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Mark Davis’ role in Raiders’ fight against the league shines in ESPN film ‘Al Davis vs the NFL’

Ken Rodgers, director of the latest “30 for 30” documentary, tells us why Mark Davis is an underrated part of the puzzle

Pete Rozelle Handing Trophy to Al Davis
Al Davis, Pete Rozelle

There will likely never be a movie made about Mark Davis’ relationship with Roger Goodell and that’s a good thing for both the Las Vegas Raiders and the NFL.

Immediately following the premiere on ESPN, the documentary will be available on the network’s streaming service, ESPN+ and you can click here to subscribe for this and the full library of 30 for 30 films.

One of the more fascinating themes of the upcoming ESPN 30 for 30 film, Al Davis vs. the NFL (which airs Feb. 4 on the network at 6 p.m. PT) is the fact that the Raiders finally have a great, state-of-the-art stadium, in Las Vegas ... 40-plus years after the Al Davis took on the league in his attempt to acquire a shiny, new stadium.

Immediately following the premiere on ESPN, the documentary will be available on the network’s streaming service, ESPN+ and you can click here to subscribe for this and the full library of 30 for 30 films.

Unlike his father, Mark Davis — who took over the team in 2011 after Al Davis died at age 82 — played nice with the NFL and Goodell, its commissioner. The result is the beautiful Allegiant Stadium in Las Vegas, where the Raiders moved to in 2020 after decades of not being able to get a new stadium in both Oakland and in Los Angeles.

Toward the end of the film, there is a clip in which Mark Davis says sometimes it’s better to cook with sugar rather than salt. Ken Rodgers, the acclaimed director of Al Davis vs. The NFL, told Silver and Black Pride on Monday that he believes Mark Davis is an underrated part of this puzzle.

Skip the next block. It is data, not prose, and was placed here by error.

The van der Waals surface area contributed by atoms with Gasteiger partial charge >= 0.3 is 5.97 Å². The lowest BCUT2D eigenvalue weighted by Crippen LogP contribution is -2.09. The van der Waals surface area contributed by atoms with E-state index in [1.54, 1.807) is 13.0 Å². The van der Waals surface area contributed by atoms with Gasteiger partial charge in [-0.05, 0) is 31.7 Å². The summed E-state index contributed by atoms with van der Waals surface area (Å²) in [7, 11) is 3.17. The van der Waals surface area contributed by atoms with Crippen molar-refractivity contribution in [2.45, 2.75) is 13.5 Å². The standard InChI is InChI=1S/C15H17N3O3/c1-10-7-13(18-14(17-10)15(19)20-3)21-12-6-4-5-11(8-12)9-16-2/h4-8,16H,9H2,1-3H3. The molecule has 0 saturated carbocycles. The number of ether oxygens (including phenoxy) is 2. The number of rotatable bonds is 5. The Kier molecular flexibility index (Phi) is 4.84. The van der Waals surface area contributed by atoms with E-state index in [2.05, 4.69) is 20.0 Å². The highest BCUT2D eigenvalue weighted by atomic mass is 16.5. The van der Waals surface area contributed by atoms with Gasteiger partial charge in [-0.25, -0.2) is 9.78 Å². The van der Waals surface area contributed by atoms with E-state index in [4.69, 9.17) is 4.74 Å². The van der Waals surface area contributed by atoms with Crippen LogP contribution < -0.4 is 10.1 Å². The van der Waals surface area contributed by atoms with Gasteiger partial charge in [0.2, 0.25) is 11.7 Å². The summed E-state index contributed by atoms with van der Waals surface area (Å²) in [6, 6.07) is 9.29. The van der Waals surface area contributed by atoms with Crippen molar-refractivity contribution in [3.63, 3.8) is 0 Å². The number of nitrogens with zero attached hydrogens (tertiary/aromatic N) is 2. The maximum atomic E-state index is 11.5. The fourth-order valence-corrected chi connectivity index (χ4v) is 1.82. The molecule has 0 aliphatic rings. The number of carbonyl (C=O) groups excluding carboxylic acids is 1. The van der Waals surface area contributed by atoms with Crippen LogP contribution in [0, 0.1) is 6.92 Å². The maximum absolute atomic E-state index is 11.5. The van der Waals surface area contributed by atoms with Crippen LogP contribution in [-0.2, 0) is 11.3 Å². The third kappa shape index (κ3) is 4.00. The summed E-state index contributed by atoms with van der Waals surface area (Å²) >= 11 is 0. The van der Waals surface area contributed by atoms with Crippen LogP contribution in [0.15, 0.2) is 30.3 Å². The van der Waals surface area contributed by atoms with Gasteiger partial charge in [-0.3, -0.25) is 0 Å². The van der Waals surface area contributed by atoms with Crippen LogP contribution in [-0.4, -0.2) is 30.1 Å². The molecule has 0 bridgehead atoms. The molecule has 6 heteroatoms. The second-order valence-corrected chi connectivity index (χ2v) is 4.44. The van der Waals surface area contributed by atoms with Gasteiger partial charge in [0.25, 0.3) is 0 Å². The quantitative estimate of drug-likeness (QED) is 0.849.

“Al could never get what he was fighting for all those years,” Rodgers said in a phone interview on Monday. “But Mark was able to get it done. He deserves a lot of credit for that.”

Rodgers, who has directed several 30 for 30 films, was attracted to this project partly because he considers Al Davis one of “the greatest characters in NFL history.” The battle with Rozelle is featured in the documentary and how it took a toll on both men.

Asked if he thinks there was a villain and a hero in this battle, Rodgers had an interesting response.

“I think they were both right in their own fight,” Rodgers said. “But that doesn’t mean the other guy was wrong.”

Rodgers’ reasoned that Davis had his right to move his team where he thought it would flourish. But, also, Rodgers thought Rozelle was also correct in his attempt to keep control of his own league.

The director said what was most unique about this project was that the central figures in the film are deceased and he didn’t think secondary figures were equipped to talk about the matter. So, there were no new interviews conducted for this film. It was based on old clips and there is fictional narration from both Davis and Rozelle that embody the spirits of both men.

In the end, Rodgers believes both Davis and Rozelle won their battle, years after their deaths, in the form of Allegiant Stadium. The new stadium and having the NFL in Las Vegas is beneficial for both the franchise and the league.

“They both got what the wanted with this stadium and this city,” Rodgers said. “That’s why this was the perfect time to tell this story.”

Al Davis vs. the NFL premieres on ESPN on Feb. 4 at 6 p.m. PT. Watch the trailer below: